Planning a Scattering Ceremony

Scattering cremated remains is a tradition that dates back many years, allowing the bereaved to memorialize their loved ones in a way that is both unique and personal. Most often families will spread a loved one’s cremated remains in their own backyard, a beautiful park, favorite lakeside spot, or other meaningful location. Before you hold the ceremony, however, it’s important to understand any regulations that may be involved. Sometimes a permit is required or there is an environmentally sensitive area where it is unsafe to spread your loved one’s cremated remains.

Additionally, you may be interested in learning that there are urns specifically designed for a scattering ceremony. They are usually made from an environmentally friendly material that is either recyclable, water soluble, or otherwise biodegradable. Simple Cremation offers a large selection of these urns which include ground scattering capsules, biodegradable burial urns, water scattering urns, and even urns that use cremated remains to sustain a living tree.

If you’ve been considering a scattering ceremony in the Dallas or Fort Worth area or beyond, Simple Cremation has provided a short and simple guide that will help you get started.

National Parks

Fortunately, most national parks in the United States allow the scattering of ashes. However, families must sometimes get a permit before doing so. You can call ahead of time and get permission from a park ranger, who can give you some helpful advice about the best areas for spreading your loved one’s remains. Likely, they will tell you to stay away from sensitive areas or tails where there is a lot of foot traffic.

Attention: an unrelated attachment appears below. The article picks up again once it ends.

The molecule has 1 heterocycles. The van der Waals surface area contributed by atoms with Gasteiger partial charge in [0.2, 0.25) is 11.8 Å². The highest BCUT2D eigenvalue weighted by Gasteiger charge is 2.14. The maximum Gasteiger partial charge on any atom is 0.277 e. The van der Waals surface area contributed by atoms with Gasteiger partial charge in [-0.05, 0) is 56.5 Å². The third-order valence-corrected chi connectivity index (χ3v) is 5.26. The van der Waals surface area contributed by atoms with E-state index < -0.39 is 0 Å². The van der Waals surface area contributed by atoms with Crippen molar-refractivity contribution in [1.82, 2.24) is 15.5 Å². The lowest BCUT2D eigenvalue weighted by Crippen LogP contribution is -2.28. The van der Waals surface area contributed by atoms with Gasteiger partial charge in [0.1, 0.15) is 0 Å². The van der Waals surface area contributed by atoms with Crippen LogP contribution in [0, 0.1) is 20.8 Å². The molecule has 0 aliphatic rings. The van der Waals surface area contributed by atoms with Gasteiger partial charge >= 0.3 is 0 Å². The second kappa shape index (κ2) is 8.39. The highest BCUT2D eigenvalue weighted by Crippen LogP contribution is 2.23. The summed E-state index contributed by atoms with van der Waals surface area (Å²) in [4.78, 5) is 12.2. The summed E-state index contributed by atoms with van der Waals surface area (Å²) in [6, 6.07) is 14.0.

At Sea

It is also legal to scatter cremated remains at sea, but according to the Environmental Protection Agency, everything you place in the water must be able to decompose. So if you use an urn as part of your scattering ceremony, make sure it is biodegradable first. This also applies to wreaths and flowers. They also require the spreading of cremated remains take place at least 3 nautical miles from the coast.

Rivers, Ponds, and Lakes

Other bodies of water will have different regulations depending on what state you live in or travel to. For instance, some states will prohibit spreading ashes from the beach or shoreline, while others allow you to as long as you are 500 yards away from the shore. If it’s in a populated area, make sure the cremated remains are spread so that they do not wash ashore. Contact the local health agency to confirm before spreading ashes in a body of water.

Private Property

Families are free to scatter cremated remains on their own private property but must ask permission before doing so on someone else’s. It’s best to have a written record of the agreement to keep on file, such as an email. If the owner does not give their permission, you can try to find another location close by. It is important to note that places such as sports stadiums, amusement parts, and golf courses are private property and traditionally, owners will not allow the spreading of cremated remains. If you are planning on scattering cremated remains in a cemetery, try to find out if the grounds are public or private property before making any plans.

About Simple Cremation

Simple Cremation is a family owned and located in the Dallas and Fort Worth area that offers compassionate cremation services. We believe in compassionate care and assist families through every step of the burial. If you have questions or concerns about the cremation process or the scattering of ashes, call our caring team today in Texas for more information.